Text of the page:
Red, blue, and...green.
When we were kids, we thought that we had it all figured out. We knew that the primary colors were red, blue, and yellow. All other colors came from these three. Our kindergarten art teachers told us so, and who better qualified to give us such truisms than them?
Then we made it to fifth grade. We landed ourselves in a class with a science teacher who also had something to say about color, and she contradicted our art teacher. The three primary colors were not what we were taught all along. Our entire lives up until that point had been a lie. Yellow wasn't a primary color? That holy trinity of hues consisted of green?
You squint your eyes. No, it doesn't look balanced. And you can swear that green is a mixture of yellow and blue. It doesn't evenly balance out the color spectrum of the rainbow. It isn't symmetrical? Why, Mrs. Krstowicz, why?
You console yourself with the reminder that your old primary colors are still at least the three primary colors by subtraction. But even then, your middle school art teacher lied to you. She lied to you. The three primary colors of subtraction are actually yellow...and magenta and cyan. Slightly different. You ask your art teacher about it, and she explains that she didn't have confidence in you to grasp such concepts as magenta and cyan. She didn't trust you. She didn't ever trust you.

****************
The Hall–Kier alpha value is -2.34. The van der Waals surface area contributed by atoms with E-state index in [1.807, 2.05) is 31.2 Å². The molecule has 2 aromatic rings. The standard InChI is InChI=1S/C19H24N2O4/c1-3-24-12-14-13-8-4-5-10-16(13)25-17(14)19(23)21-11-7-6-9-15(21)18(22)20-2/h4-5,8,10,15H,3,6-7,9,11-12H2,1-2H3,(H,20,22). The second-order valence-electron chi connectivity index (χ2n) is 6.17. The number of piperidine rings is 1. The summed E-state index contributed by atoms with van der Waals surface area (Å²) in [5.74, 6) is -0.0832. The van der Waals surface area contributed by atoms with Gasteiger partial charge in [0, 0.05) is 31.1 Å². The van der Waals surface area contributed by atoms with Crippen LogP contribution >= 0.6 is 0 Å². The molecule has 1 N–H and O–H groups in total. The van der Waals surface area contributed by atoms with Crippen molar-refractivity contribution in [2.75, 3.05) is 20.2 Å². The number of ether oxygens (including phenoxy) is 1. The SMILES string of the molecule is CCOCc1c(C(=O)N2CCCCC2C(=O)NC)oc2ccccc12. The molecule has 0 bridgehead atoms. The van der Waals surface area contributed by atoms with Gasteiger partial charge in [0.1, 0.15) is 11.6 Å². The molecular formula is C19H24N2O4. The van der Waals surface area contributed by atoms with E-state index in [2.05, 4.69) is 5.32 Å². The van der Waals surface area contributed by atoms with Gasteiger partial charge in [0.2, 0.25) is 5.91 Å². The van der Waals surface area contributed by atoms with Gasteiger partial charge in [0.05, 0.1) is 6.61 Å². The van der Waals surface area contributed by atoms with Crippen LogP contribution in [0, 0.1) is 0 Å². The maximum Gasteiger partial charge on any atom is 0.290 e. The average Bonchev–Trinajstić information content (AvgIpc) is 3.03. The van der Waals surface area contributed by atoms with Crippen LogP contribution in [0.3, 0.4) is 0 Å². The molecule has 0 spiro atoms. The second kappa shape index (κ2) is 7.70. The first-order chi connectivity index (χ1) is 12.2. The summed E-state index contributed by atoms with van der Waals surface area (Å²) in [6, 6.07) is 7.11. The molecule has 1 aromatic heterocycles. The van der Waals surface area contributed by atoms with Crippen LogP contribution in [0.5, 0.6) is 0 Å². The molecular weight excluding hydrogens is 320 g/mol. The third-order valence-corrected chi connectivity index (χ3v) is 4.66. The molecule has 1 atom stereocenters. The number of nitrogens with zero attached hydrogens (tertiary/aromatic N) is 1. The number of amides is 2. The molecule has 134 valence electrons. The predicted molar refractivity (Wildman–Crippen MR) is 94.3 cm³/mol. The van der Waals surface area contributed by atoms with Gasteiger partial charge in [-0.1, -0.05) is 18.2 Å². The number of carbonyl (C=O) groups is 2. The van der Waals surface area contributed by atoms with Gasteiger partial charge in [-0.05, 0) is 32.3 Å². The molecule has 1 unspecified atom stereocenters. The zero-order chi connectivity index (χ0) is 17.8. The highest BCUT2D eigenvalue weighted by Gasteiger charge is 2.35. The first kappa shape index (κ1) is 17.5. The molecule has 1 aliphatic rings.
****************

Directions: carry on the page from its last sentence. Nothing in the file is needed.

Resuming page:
Then you see Vsauce's video called "This is not yellow," which explains things pretty well, but all that information about RBG pixels only serves to remind you, with a twinge of bitter reflection, of the dishonesty and wiliness of your conniving art teacher, who took advantage of your childish trust to feed you false information of the world. Red-blue-green, destroyer of your childhood memories. If I had never heard of you, I could continue living in my bliss.